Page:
The overemphasis on Putin’s attitude to the election (which derives from a wholly mistaken idea that he has sought to prevent it) has detracted from Putin’s other comments about the Ukraine.

1. Putin made it utterly clear that he considers the crisis in the Ukraine to be entirely the fault of western policy and in particular of the aggressive expansion of the western sphere of influence in a way that pays no regard to Russia’s legitimate economic and security interests or to the feelings of a large section of the Ukraine’s people in the south eastern Ukraine, first and foremost in the Donbas;

2. That the objective of Russian policy ever since the outset of this crisis is talks between the Ukrainian parties to achieve substantive constitutional change;

3. That for these talks to succeed Kiev must bring the “anti-terrorist operation” to an end.

Sanctions

Putin made a comment I personally found especially interesting on a point I had actually discussed the previous day immediately after Peter Lavelle’s roundtable with John Laughland.

Briefly, I am far from sure of the legality of the sanctions the EU has imposed. Unlike the sanctions on Iran, the sanctions the EU has imposed on certain Russian individuals and companies have not been authorised by the UN Security Council. I am not at all clear on what legal basis or authority the EU has imposed them.

I was very interested to see Putin make the same point and urge the private individuals and companies the EU has sanctioned to challenge the sanctions in court.

In the autumn the European Court of Justice ruled illegal the sanctions the EU had imposed on various Iranian individuals and companies that had no discernable link to Iran’s nuclear programme. Putin pointedly said that none of the individual Russian businessmen and companies the EU has sanctioned had any role in formulating Russian policy towards the Ukraine or the Crimea. On the face of it they would therefore appear to have the same argument in their favour that the sanctioned Iranian business people and companies did. In the case of Kiselev, the head of Rossia Sevodnia, he arguably also has a claim that the sanctions imposed on him are an unwarranted restriction on his right as a journalist to express himself freely pursuant to Article 10 of the European Convention of Human Rights.

There is also the question of the entire legal basis upon which the EU is purporting to impose sanctions. In contrast to all other sanctions regimes in which the EU has engaged (including those against Iran) the sanctions against Russia and against Russian individuals and companies have not been authorised by the UN Security Council. Whilst I accept (though I do not know) that the EU may have power under the treaties to order member states to deny visas to given individuals I am wholly unaware of any power the EU possesses to order asset freezes as against individuals or companies who are not subject to sanctions imposed by the UN Security Council and who have not been found guilty of any criminal offence. An asset freeze is in effect a form of confiscation of property and thus a type of punishment so on the face of it the asset freezes the EU has imposed on Russian individuals and companies who are not the subject of sanctions ordered by the Security Council and who have not been found guilty of any criminal offence in any court of law look like a violation of the fundamental legal principle that there can be no punishment without law.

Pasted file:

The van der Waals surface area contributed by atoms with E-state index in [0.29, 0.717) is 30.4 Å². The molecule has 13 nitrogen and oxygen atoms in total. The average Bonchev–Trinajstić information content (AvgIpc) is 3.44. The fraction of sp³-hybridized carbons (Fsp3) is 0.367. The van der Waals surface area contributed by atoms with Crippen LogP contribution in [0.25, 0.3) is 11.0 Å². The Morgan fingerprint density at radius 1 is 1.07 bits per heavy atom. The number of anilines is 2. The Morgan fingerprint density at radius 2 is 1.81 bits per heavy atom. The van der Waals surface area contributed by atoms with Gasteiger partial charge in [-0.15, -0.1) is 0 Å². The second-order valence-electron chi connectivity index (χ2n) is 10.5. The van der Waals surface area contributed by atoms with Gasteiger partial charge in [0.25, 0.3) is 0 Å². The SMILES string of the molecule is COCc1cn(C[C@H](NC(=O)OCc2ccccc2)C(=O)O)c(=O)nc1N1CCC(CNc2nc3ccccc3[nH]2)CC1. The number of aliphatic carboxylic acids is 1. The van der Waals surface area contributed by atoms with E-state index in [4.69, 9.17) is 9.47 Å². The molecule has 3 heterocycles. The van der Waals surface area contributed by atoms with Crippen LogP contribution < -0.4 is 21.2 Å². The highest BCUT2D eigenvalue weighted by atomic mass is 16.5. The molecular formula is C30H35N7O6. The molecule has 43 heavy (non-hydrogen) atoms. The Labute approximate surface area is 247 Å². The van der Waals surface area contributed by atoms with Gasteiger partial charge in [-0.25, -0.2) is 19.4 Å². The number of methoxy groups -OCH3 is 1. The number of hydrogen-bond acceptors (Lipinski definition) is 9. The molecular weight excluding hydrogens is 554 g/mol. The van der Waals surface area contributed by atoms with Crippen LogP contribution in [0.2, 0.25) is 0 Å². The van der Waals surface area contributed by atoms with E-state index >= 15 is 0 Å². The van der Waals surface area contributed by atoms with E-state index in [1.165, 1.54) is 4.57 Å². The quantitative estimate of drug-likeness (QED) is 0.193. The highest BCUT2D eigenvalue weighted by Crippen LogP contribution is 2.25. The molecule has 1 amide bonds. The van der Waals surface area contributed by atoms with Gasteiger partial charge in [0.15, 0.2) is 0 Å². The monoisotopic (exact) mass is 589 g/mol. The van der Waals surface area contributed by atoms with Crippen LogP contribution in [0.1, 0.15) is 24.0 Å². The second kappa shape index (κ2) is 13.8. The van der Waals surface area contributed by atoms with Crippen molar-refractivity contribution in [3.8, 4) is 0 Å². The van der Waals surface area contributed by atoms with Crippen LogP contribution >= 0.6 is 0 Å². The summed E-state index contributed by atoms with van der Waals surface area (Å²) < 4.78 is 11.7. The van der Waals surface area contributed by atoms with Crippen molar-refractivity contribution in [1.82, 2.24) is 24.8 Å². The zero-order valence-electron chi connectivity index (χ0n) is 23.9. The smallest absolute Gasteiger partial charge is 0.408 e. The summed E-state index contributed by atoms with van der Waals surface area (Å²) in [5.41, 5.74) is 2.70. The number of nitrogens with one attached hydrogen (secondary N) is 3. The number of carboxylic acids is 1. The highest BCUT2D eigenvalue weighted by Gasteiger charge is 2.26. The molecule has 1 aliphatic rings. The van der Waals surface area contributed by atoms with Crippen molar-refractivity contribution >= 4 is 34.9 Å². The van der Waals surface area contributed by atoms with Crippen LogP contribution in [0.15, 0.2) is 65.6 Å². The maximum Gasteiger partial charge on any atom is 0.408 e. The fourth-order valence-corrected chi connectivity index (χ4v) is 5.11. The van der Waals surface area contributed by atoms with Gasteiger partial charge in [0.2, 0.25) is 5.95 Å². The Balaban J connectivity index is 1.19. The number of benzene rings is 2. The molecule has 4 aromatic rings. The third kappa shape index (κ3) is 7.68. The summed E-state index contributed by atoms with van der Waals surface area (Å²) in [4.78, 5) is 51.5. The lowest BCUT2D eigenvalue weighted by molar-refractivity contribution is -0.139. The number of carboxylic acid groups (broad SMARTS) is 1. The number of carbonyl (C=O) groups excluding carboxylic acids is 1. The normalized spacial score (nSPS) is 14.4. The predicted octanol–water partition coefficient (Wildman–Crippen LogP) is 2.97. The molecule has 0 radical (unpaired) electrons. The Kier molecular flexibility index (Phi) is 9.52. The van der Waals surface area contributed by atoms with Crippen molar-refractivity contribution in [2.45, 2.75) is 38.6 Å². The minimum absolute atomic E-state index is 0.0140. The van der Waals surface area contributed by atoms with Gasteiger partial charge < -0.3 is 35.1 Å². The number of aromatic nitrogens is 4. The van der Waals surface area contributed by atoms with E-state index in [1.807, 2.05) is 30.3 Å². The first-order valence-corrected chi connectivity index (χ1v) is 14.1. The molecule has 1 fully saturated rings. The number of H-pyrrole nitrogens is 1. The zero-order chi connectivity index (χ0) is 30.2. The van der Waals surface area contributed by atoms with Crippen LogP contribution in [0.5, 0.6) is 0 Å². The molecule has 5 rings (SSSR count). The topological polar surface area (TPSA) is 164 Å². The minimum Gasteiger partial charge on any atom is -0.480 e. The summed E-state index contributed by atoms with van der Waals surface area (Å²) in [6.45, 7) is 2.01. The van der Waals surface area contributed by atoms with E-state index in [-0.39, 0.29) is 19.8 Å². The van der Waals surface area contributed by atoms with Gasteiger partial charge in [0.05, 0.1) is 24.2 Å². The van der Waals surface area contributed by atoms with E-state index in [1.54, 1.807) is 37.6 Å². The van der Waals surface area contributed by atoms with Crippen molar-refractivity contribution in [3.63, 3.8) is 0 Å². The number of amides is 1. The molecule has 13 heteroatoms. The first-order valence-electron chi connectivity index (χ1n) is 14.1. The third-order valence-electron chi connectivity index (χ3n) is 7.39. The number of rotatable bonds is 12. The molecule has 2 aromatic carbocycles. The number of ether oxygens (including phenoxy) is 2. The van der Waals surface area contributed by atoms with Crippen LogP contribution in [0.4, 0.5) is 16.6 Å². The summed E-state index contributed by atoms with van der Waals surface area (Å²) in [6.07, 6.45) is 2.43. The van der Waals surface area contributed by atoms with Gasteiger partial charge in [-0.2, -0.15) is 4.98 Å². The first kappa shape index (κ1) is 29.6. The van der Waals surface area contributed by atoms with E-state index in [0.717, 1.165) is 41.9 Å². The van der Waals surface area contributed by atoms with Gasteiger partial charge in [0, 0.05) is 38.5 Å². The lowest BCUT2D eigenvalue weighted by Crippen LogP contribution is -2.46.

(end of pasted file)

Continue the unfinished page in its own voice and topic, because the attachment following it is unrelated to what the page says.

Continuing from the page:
When I discussed the question the previous day with John Laughland he told me that he has obtained a written opinion from a prominent French jurist who advises that the EU’s sanctions are indeed illegal. He has generously offered to send it to me. There may be confidentiality issues involved however which may limit my ability to discuss it in a public forum such as this.

I should say that sanctions imposed by the US are an entirely different matter. I have little doubt of their legality unless they violate WTO rules, which they may do but about which I know little.

The economy

Both Kudrin and Nabiullina made clear that the key to Russia’s future economic development is unlocking domestic investment. I have discussed this at length in many places.

First to Kudrin. He has made various criticisms of Putin and of the policies of the Russian government in the recent past and he often comes across as a committed, even fanatical, free market fundamentalist. At this Forum however he came across instead as a fully committed and onside team player. The roundtable he chaired was all about using long term investment from sovereign wealth funds (including and above all Russia’s) to develop strategic sectors of the Russian economy (especially infrastructure) where immediate short term profits are not to be made.